Thursday, October 3, 2013

Downstream Boundaries

Written by Chris Goodell | WEST Consultants
Copyright © 2013.  All rights reserved.

I just received this question about downstream boundaries in HEC-RAS, and thought it would make a nice post here on

"...regarding the boundary condition, if I use critical depth instead of normal depth will it be unacceptable?  When choosing the normal depth I need to enter a slope, can i use just one slope for the whole stream?"

Either critical or normal depth will work fine IF they are far enough downstream from your area of interest.  Normal depth is usually better, because it is typically a better representation of actual stream conditions.  Critical depth is only accurate when used at a significant grade break, a drop structure, a waterfall, etc., where flow passes through critical depth.  Critical depth does not happen in natural streams very often, and usually the water depth is nowhere near critical depth.  Using critical depth for a typical section of natural river is wrong.   That’s why I tend to always use normal depth.  However, using critical depth as a boundary condition is convenient (it’s easy to use, right?!?!), so it does have some merit. 

For normal depth, the slope you enter is not the slope of your modeled reach.  It represents the slope of the reach downstream of your downstream-most cross section.  You can often times approximate this slope by using a topographic map and locating where topo lines cross the stream, then measure the streamwise distance between them.  But remember this should be done DOWNSTREAM of your downstream cross section.  Normal depth as a boundary condition in RAS is applied to one cross section only-the downstream cross section, and using it means you are assuming that the reach just downstream of your downstream cross section is flowing under uniform (normal) conditions.  This too, is almost never the case in a natural stream due to the constant variation of cross section size and shape.  However, it is much closer to the true solution than critical depth is.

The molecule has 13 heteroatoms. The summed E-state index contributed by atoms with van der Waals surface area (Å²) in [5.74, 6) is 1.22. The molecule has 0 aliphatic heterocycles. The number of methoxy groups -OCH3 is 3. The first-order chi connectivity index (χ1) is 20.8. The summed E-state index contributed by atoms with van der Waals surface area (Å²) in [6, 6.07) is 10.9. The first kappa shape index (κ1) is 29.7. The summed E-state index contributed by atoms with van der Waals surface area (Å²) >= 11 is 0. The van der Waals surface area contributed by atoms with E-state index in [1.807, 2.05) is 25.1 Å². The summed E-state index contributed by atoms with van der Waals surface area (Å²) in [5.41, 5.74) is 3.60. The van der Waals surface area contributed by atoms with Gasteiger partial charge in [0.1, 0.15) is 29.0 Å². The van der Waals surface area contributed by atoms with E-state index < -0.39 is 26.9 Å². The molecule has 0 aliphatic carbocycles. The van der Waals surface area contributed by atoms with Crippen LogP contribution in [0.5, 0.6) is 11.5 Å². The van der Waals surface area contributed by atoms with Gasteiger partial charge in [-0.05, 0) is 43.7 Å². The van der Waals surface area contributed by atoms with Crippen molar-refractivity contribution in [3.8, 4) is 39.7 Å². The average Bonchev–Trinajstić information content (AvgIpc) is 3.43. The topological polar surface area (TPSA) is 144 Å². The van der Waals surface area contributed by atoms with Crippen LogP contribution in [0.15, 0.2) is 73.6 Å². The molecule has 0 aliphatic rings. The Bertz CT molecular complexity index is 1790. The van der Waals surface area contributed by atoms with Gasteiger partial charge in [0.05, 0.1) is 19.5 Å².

The bottom line is both methods (in fact ALL methods) for assigning a downstream boundary have some inaccuracies.  That is why it is important to maintain distance between your downstream boundary and the area of your model that you are interested in.  One of the great things about the solution scheme in HEC-RAS is that it is "self-healing".  In other words, if there is an error at a specific location (due to a bad boundary condition, improper n value, poor survey data, that error will diminish the further away from that location you move.  At some point upstream, the effect of that error will no longer be "felt".  How far downstream you need to place the downstream boundary is variable, but you can test this by trying different downstream boundary assumptoins (critical depth and normal depth, or simply normal depth with a bunch of different normal slope assumptions) and seeing how far upstream you need to be to not see an effect from different downstream boundary assumptions.  This post demonstrates this technique:


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